Multiple (Beginner level) Questions About data types (Help for Beginner, the concept is really confusing)

Context: I was reading an article on python data types and there I read this line “Python has many built in data types it supports.”. Now my questions are:


  1. Aren’t data types always built in? Aren’t all data types built in? and if a data type is not built, can we build it on our own?

  2. Plus, if a language does not support a data type, say integers, so does that mean that language can not take an integer as an input?

  3. Are they some type of functions like precoded things or like operators which are symbols that indicate the compiler what operation to perform (like maybe the compiler sees “” in a value and determines it is a string, how does it work really)? Or some type of variable or space in memory where if a value is integer type then it stores the value in that memory space? The concept is very abstract.

  4. Lastly, why are they used anyway? And how does the compiler “know” if the data type and so what if it knows?

  5. How do programmers build this data type? Like do they write code that says, there are different types of data and here is how to recognize these? How exactly does that happen?

Thank you for reading my long post and answering the questions in advance.

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  1. Data types aren’t always built in. A class, for example, is a user-defined data type since the user has to tell the compiler what code to associate with that class.

    By letting the user code their own data type, we can create complex data structures like linked lists that are made of user-defined nodes instead of a built-in primitive types.

  2. If a language doesn’t support integers, that doesn’t mean it couldn’t take them as an input. It just means that it would treat integer inputs as something else. For example, if the language only supports strings, it would treat any integer input as a string. That means that if you wanted to do some integer logic like 1+1, you’d have to code that functionality in yourself to get 2, otherwise you’d probably get 11.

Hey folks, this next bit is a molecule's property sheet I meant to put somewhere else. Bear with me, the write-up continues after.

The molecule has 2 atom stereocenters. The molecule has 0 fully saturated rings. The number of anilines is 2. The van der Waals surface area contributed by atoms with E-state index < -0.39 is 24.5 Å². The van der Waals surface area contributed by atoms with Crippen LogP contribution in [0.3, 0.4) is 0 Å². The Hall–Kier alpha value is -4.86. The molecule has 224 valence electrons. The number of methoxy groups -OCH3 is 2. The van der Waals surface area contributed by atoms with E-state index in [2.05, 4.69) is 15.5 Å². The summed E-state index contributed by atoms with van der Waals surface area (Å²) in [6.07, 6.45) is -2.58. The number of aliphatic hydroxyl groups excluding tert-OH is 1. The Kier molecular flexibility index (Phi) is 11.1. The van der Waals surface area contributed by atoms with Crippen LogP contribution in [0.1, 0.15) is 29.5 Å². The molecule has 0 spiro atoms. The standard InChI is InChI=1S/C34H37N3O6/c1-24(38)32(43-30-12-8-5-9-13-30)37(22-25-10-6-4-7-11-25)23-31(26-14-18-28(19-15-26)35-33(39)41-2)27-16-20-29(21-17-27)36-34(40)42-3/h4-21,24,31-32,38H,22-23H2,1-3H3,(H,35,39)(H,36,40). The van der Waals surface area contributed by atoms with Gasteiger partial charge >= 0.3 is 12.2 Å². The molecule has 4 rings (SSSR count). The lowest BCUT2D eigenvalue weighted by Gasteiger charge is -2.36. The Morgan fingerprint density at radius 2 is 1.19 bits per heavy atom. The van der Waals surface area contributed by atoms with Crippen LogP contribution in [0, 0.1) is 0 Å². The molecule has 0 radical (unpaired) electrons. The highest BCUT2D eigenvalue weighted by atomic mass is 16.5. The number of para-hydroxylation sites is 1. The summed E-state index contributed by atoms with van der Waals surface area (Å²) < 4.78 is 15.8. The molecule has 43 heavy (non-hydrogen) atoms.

3. How the compiler decides a data type depends on the language. If it’s statically typed like Java, you need to specifically define the type of each variable at compile time, whether it’s a built-in primitive type or a type that you defined yourself.

    On the other hand, dynamically typed languages often try to guess what the type is by context at run-time. This means that if a number is left on its own, it might try to give it a numerical type. But if you put quotes around it, it’ll treat it as a string instead. This is quite abstract.

  4. We need data types in order to maintain consistency of operations between them, check that the right kind of data is being passed throughout the code, and ensure that the right amount of memory is allocated to any given variable.

    There are some data types that are large and require a lot of memory for each variable. If we know that a certain type of variable is only going to contain “true” or “false”, it wouldn’t make sense to give it as much memory as a variable that would contain a huge, astronomical number.

    Also, enforcing data types is important for code to run smoothly and correctly. If you work at a bank and write a function to calculate some kind of money transaction, you don’t want to accidentally allow a string to make its way in there and cause an unexpected error. By defining exactly what data should go where, you stop these kinds of bugs early and improve the performance of the system.

  5. Primitive types are built into the programming language at a fundamental level. Programmers that design languages will write code that defines how memory allocation should work for certain data types along with their behavior when they interact with other parts of code. Then, the compiler will decide how those operations translate to computer instructions and how they should be executed to run the code that you specified.

Let me know if you have any more questions.


Just a comment: @arct, that was an excellent answer!

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Thank you so much for the help @arct. I really have a clarity on things right now. My apologies for the late reply.

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